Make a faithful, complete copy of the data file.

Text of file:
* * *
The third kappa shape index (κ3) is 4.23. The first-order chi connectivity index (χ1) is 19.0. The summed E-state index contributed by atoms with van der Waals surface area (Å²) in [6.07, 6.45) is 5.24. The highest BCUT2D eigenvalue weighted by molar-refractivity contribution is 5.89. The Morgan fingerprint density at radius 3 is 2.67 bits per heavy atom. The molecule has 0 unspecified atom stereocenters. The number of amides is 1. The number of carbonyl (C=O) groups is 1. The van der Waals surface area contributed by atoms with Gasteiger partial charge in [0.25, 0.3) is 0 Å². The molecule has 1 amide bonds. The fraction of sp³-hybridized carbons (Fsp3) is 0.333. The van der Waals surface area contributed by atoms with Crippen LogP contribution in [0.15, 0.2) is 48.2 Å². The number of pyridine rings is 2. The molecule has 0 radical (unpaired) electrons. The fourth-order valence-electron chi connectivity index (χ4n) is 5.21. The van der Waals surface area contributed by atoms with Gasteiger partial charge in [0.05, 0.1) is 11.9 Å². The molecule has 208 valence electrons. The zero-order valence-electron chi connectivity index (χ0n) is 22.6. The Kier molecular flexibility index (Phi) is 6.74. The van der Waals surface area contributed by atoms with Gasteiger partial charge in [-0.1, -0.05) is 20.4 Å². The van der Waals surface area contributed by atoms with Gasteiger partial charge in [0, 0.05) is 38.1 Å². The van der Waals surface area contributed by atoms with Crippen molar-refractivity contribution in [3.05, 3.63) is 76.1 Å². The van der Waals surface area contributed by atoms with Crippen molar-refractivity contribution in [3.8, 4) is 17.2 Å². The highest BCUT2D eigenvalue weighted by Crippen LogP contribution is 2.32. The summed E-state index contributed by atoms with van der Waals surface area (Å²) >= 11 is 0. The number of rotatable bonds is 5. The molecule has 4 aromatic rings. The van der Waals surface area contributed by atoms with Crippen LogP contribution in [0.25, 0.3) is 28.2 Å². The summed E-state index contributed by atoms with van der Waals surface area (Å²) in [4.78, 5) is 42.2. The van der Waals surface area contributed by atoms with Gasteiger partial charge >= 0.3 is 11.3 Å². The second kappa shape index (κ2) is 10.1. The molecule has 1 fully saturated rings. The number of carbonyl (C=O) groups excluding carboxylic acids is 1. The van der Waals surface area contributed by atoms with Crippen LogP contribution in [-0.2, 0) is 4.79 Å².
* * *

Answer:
The third kappa shape index (κ3) is 4.23. The first-order chi connectivity index (χ1) is 19.0. The summed E-state index contributed by atoms with van der Waals surface area (Å²) in [6.07, 6.45) is 5.24. The highest BCUT2D eigenvalue weighted by molar-refractivity contribution is 5.89. The Morgan fingerprint density at radius 3 is 2.67 bits per heavy atom. The molecule has 0 unspecified atom stereocenters. The number of amides is 1. The number of carbonyl (C=O) groups is 1. The van der Waals surface area contributed by atoms with Gasteiger partial charge in [0.25, 0.3) is 0 Å². The molecule has 1 amide bonds. The fraction of sp³-hybridized carbons (Fsp3) is 0.333. The van der Waals surface area contributed by atoms with Crippen LogP contribution in [0.15, 0.2) is 48.2 Å². The number of pyridine rings is 2. The molecule has 0 radical (unpaired) electrons. The fourth-order valence-electron chi connectivity index (χ4n) is 5.21. The van der Waals surface area contributed by atoms with Gasteiger partial charge in [0.05, 0.1) is 11.9 Å². The molecule has 208 valence electrons. The zero-order valence-electron chi connectivity index (χ0n) is 22.6. The Kier molecular flexibility index (Phi) is 6.74. The van der Waals surface area contributed by atoms with Gasteiger partial charge in [-0.1, -0.05) is 20.4 Å². The van der Waals surface area contributed by atoms with Gasteiger partial charge in [0, 0.05) is 38.1 Å². The van der Waals surface area contributed by atoms with Crippen molar-refractivity contribution in [3.05, 3.63) is 76.1 Å². The van der Waals surface area contributed by atoms with Crippen molar-refractivity contribution in [3.8, 4) is 17.2 Å². The highest BCUT2D eigenvalue weighted by Crippen LogP contribution is 2.32. The summed E-state index contributed by atoms with van der Waals surface area (Å²) >= 11 is 0. The number of rotatable bonds is 5. The molecule has 4 aromatic rings. The van der Waals surface area contributed by atoms with Crippen LogP contribution in [0.25, 0.3) is 28.2 Å². The summed E-state index contributed by atoms with van der Waals surface area (Å²) in [4.78, 5) is 42.2. The van der Waals surface area contributed by atoms with Gasteiger partial charge >= 0.3 is 11.3 Å². The second kappa shape index (κ2) is 10.1. The molecule has 1 fully saturated rings. The number of carbonyl (C=O) groups excluding carboxylic acids is 1. The van der Waals surface area contributed by atoms with Crippen LogP contribution in [-0.2, 0) is 4.79 Å².